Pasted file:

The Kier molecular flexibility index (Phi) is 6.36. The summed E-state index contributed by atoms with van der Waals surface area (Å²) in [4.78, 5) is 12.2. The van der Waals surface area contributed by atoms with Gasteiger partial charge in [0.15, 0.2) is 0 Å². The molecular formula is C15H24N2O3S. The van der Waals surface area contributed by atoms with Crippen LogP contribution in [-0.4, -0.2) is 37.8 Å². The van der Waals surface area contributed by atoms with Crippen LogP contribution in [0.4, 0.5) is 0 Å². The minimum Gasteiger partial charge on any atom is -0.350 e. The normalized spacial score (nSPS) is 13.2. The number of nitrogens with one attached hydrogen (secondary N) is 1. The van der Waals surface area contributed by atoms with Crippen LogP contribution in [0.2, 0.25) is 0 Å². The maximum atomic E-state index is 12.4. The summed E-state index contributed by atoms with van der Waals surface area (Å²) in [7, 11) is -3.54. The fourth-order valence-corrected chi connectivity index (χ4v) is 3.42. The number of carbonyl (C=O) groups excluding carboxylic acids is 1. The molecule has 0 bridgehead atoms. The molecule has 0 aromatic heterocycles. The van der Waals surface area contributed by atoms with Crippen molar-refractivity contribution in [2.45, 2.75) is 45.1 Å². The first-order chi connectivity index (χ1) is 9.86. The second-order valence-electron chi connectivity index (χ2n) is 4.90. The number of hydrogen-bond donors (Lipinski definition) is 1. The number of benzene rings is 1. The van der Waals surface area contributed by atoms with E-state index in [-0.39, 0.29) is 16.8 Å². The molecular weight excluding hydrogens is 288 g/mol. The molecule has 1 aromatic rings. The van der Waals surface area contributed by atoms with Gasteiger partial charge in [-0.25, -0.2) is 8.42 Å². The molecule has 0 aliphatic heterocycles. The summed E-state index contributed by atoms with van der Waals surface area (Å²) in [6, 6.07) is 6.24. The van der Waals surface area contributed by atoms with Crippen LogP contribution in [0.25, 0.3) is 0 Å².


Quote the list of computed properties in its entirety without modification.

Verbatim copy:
The Kier molecular flexibility index (Phi) is 6.36. The summed E-state index contributed by atoms with van der Waals surface area (Å²) in [4.78, 5) is 12.2. The van der Waals surface area contributed by atoms with Gasteiger partial charge in [0.15, 0.2) is 0 Å². The molecular formula is C15H24N2O3S. The van der Waals surface area contributed by atoms with Crippen LogP contribution in [-0.4, -0.2) is 37.8 Å². The van der Waals surface area contributed by atoms with Crippen LogP contribution in [0.4, 0.5) is 0 Å². The minimum Gasteiger partial charge on any atom is -0.350 e. The normalized spacial score (nSPS) is 13.2. The number of nitrogens with one attached hydrogen (secondary N) is 1. The van der Waals surface area contributed by atoms with Crippen LogP contribution in [0.2, 0.25) is 0 Å². The maximum atomic E-state index is 12.4. The summed E-state index contributed by atoms with van der Waals surface area (Å²) in [7, 11) is -3.54. The fourth-order valence-corrected chi connectivity index (χ4v) is 3.42. The number of carbonyl (C=O) groups excluding carboxylic acids is 1. The molecule has 0 bridgehead atoms. The molecule has 0 aromatic heterocycles. The van der Waals surface area contributed by atoms with Crippen molar-refractivity contribution in [2.45, 2.75) is 45.1 Å². The first-order chi connectivity index (χ1) is 9.86. The second-order valence-electron chi connectivity index (χ2n) is 4.90. The number of hydrogen-bond donors (Lipinski definition) is 1. The number of benzene rings is 1. The van der Waals surface area contributed by atoms with E-state index in [-0.39, 0.29) is 16.8 Å². The molecular weight excluding hydrogens is 288 g/mol. The molecule has 1 aromatic rings. The van der Waals surface area contributed by atoms with Gasteiger partial charge in [-0.25, -0.2) is 8.42 Å². The molecule has 0 aliphatic heterocycles. The summed E-state index contributed by atoms with van der Waals surface area (Å²) in [6, 6.07) is 6.24. The van der Waals surface area contributed by atoms with Crippen LogP contribution in [0.25, 0.3) is 0 Å².